Probably the worst example of present day liberal prejudices coming through is the treatment of the Ferengi, the only civilization in the galaxy whose society is based on free trade and private property. While Starfleet officers are all depicted as handsome, noble, heroic, and self-sacrificing, a sort of “New Socialist Man” if you will, the Ferengi are depicted as monkey-like, money grubbing, sniveling little wretches. Many of their physical features as well as their behavior are reminiscent of the worst Nazi stereotypes of Jews. This reveals far more about the bigoted nature of liberalism than it does about how societies with free enterprise look and operate.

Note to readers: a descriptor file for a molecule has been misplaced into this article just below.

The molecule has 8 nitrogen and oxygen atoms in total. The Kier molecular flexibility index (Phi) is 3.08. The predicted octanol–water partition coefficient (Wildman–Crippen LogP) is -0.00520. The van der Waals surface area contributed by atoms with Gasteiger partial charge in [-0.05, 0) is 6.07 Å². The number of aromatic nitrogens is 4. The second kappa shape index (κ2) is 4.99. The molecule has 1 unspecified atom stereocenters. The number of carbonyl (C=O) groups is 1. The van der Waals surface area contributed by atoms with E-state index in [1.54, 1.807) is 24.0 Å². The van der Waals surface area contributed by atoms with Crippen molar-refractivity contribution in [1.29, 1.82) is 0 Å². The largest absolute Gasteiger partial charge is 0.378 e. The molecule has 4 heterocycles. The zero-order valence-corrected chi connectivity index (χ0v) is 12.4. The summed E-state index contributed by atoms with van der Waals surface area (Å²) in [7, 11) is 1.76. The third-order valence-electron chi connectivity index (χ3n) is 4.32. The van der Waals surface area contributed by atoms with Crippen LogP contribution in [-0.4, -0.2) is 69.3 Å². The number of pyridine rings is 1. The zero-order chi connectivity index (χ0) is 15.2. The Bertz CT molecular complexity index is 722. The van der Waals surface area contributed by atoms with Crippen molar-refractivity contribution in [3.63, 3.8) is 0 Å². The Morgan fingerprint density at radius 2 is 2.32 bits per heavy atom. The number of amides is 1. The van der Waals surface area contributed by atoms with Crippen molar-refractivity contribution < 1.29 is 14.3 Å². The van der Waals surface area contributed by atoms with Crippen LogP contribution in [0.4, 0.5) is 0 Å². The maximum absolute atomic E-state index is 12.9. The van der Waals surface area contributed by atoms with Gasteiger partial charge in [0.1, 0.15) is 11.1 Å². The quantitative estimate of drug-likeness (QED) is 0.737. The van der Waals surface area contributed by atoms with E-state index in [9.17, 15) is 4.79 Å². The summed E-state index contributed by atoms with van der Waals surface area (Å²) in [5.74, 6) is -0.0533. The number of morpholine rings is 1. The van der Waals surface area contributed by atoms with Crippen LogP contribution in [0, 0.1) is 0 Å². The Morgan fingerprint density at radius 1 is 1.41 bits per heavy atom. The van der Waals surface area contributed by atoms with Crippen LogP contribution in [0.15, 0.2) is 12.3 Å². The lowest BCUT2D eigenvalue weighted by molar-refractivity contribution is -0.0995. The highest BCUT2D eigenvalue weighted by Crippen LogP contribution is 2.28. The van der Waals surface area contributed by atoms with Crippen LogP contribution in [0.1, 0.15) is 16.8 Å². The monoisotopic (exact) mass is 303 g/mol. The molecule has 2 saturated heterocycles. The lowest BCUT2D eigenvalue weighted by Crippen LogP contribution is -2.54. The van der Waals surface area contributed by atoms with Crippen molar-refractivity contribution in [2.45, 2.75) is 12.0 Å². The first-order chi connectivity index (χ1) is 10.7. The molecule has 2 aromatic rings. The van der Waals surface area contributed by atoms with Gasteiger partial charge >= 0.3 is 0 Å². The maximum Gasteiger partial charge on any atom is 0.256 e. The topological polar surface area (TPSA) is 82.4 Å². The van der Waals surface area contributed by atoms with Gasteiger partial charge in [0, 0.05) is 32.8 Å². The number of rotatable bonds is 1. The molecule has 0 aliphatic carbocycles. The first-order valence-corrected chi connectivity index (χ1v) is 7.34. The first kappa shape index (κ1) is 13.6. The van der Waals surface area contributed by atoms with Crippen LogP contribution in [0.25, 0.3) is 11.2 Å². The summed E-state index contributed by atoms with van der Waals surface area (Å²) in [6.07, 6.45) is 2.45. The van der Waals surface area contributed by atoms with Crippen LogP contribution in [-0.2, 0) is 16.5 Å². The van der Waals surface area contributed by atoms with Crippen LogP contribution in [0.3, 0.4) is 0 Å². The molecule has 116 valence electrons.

The writers get everything backwards when it comes to the Ferengi. The culture is depicted as backward and misogynistic. The government is depicted as bureaucratic and oppressive, while the communist government of The Federation somehow preserves individual freedom. This may be the biggest lie of all peddled by the writers. There is never any reference to rules or laws in the Federation, while the Ferengi supposedly have a huge code of 285 laws known as “The Rules of Acquisition.” They even have an enforcement agency called the FCA to make sure no Feregi step out of line and accidentally treat their employees well or give a customer a fair deal. Yet contracts are also supposedly sacred to Ferengi.